"We are going to have an epidemic of young adults with yet-to-be-determined neurological problems due to the long term use of psychotropic drugs," warns Washington DC psychiatrist Dr Joseph Tarantolo, Board Chairperson of the International Center for the Study of Psychiatry and Psychology.
An epidemic is defined as 1% of the population and there will be far more than 1% injured by these drugs, he says.
Every human being is at risk of becoming "psychotic," he states. "It has been said that in the Nazi Germany concentration camps psychosis was 100%."
"Once one agrees that something is universal, one is simply trying to describe the human condition, not make a medical diagnosis," Tarantolo advises.
Dr Stefan Kruszewski, a graduate of Princeton University and Harvard Medical School, has seen many patients who experienced one or more episodes of psychosis from medications, illicit drug withdrawal, acute stress, metabolic conditions, PTSD or other psychiatric diagnoses, "who recovered and did not re-experience problems later in life."
In his extensive clinical experience with psychotic individuals, "recovery after psychosis has been the "norm," not the exception," he says
"More significantly, and somewhat contrary to the prevailing psychiatric professional view," he notes, "the overwhelming majority of my clients in who I observed this ‘norm’ did NOT require psychiatric medicines to sustain them."
"And, many of them who were prescribed antipsychotic medications to ‘thwart’ another psychotic episode fared somewhat worse than those who were not prescribed any combination of antipsychotics and mood stabilizers," he adds.
Dr Thomas Edward Bratter is president and founder of the John Dewey Academy in Massachusetts, a residential, voluntary, educational-treatment school for gifted but self-destructive adolescents. This drug and medicine-free facility uses compassionate psychotherapy.
Most students arrive at the Academy with multi DSM-IV labels to justify prescribing psychotropic poisons and receiving third party payments, Bratter says, and have been "raped by the pejorative psychiatric cartel."
He calls the "Psychosis Risk Syndrome" criminal because "such a diagnosis ignores the awesome toxic power of a negative self-fulfilling prophesy which maximizes failure by perpetrating the unproven myth of mental illness."
"There needs to be a class action against those who would endorse this movement," he says, and Bratter would gladly testify on behalf of children and adolescents who need to be protected from such a toxic and damaging conspiracy.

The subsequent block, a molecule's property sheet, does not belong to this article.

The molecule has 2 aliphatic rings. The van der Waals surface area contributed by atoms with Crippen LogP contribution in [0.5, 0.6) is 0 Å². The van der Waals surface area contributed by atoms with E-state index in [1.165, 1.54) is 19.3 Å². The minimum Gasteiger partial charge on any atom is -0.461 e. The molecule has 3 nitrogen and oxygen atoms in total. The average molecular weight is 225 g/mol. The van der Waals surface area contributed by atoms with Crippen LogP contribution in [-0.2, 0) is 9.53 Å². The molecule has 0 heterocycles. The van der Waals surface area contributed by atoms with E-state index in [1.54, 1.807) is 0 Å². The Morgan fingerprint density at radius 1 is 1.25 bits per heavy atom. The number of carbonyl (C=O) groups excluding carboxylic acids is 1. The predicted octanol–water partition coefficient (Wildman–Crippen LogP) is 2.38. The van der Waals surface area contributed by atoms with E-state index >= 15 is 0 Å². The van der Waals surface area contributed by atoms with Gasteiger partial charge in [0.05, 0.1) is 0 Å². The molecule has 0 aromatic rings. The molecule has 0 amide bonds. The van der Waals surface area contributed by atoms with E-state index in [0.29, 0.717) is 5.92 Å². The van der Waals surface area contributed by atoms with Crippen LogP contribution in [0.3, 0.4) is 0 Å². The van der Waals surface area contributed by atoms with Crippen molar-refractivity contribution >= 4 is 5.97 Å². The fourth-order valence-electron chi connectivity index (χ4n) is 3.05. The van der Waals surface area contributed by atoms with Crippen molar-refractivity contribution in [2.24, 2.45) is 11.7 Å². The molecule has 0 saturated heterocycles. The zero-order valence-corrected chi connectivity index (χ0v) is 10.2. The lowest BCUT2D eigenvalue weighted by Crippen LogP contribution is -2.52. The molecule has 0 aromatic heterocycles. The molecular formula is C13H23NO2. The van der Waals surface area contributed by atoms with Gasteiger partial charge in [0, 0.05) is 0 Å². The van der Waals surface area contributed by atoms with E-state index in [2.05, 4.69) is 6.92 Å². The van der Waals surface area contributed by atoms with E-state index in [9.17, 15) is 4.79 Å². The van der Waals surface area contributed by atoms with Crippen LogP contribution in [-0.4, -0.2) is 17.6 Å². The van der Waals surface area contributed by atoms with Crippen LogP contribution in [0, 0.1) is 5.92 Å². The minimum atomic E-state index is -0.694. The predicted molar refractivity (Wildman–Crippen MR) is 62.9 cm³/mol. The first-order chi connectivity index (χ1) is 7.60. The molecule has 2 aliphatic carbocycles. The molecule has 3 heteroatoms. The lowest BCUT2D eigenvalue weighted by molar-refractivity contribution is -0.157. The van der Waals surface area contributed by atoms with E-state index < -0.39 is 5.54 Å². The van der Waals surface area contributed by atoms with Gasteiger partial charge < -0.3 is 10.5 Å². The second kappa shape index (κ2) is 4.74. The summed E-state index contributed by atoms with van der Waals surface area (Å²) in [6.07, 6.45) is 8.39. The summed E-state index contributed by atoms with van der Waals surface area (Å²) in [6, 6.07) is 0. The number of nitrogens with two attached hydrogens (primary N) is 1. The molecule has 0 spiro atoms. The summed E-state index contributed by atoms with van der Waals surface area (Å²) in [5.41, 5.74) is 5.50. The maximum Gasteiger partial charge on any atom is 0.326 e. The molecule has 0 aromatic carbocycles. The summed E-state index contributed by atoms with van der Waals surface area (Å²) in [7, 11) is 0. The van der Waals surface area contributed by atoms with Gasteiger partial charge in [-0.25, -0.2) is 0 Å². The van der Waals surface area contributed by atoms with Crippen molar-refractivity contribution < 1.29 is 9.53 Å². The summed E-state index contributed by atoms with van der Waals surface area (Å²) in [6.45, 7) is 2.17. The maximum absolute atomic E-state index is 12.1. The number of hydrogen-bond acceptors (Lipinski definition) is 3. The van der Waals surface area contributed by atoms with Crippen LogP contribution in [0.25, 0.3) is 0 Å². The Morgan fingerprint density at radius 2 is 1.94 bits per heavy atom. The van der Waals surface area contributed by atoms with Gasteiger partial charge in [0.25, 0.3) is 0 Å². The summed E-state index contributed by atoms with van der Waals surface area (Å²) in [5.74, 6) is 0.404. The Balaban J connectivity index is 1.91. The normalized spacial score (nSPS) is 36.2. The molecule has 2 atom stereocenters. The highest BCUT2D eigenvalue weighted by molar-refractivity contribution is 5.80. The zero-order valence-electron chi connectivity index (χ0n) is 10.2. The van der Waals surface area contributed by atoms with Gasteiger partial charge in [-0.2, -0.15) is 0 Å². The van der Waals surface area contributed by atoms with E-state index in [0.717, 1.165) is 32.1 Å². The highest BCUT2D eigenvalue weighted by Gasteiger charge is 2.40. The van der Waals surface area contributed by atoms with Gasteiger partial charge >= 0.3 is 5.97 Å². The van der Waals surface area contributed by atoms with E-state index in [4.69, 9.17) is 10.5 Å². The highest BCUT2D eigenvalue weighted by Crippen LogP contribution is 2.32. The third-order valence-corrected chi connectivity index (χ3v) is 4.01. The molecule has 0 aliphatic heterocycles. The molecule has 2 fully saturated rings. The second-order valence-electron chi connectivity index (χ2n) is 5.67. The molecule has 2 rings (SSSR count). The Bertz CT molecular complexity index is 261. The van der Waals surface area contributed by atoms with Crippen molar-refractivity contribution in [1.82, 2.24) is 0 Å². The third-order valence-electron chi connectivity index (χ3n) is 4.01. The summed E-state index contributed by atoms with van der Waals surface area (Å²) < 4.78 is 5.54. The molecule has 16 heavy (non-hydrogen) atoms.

Toxicology expert, Dr Lawrence Plumlee, is president of the Chemical Sensitivities Disorders Association, and editor of, "The Environmental Physician of the American Academy of Environmental Medicine."
The Chemical Sensitivity Disorders Association was established to provide information and support to chemically sensitive people; to disseminate information to physicians, scientists and other interested persons; and to encourage research on chemical sensitivity disorders and minimizing hazards to human health.
Plumlee is concerned about the DSM5 proposal by the Somatic Symptom Disorders Work Group, to change the name of the category "Somatic Symptom Disorders," to "Complex Somatic Symptom Disorder."
"The new draft DSM manual proposes that chronic fatigue syndrome, fibromyalgia, and multiple chemical sensitivity are "somatiform" disorders requiring psychiatric consultation," he says. "It's the same old story of Psychiatry trying to extend its diagnostic labels and drug treatments to new populations."
This is "an effort by psychiatry to psychiatrize physical illnesses and to try to suppress the complaints of these patients by prescribing psychiatric drugs," Plumlee says.
"But experience is showing that the psychiatric procedures and drugs are making patients worse," he advises.
Using psychiatric diagnoses and drugs on diseases of neurotoxicity helps the chemical companies in two ways, he reports. "It fools some people into thinking that poisoned people are crazy, thus getting the poisoners (chemical companies) off the hook," and two, "it sells more chemicals (psychiatric drugs) to treat those who really need detoxification, not more chemicals in their bodies. "
(Part II of this series with show how tax dollars are being used to fuel the American Epidemic of Mental Illness)
(This series is sponsored by the International Center for the Study of Psychiatry and Psychology http://icspponline.org/index.html)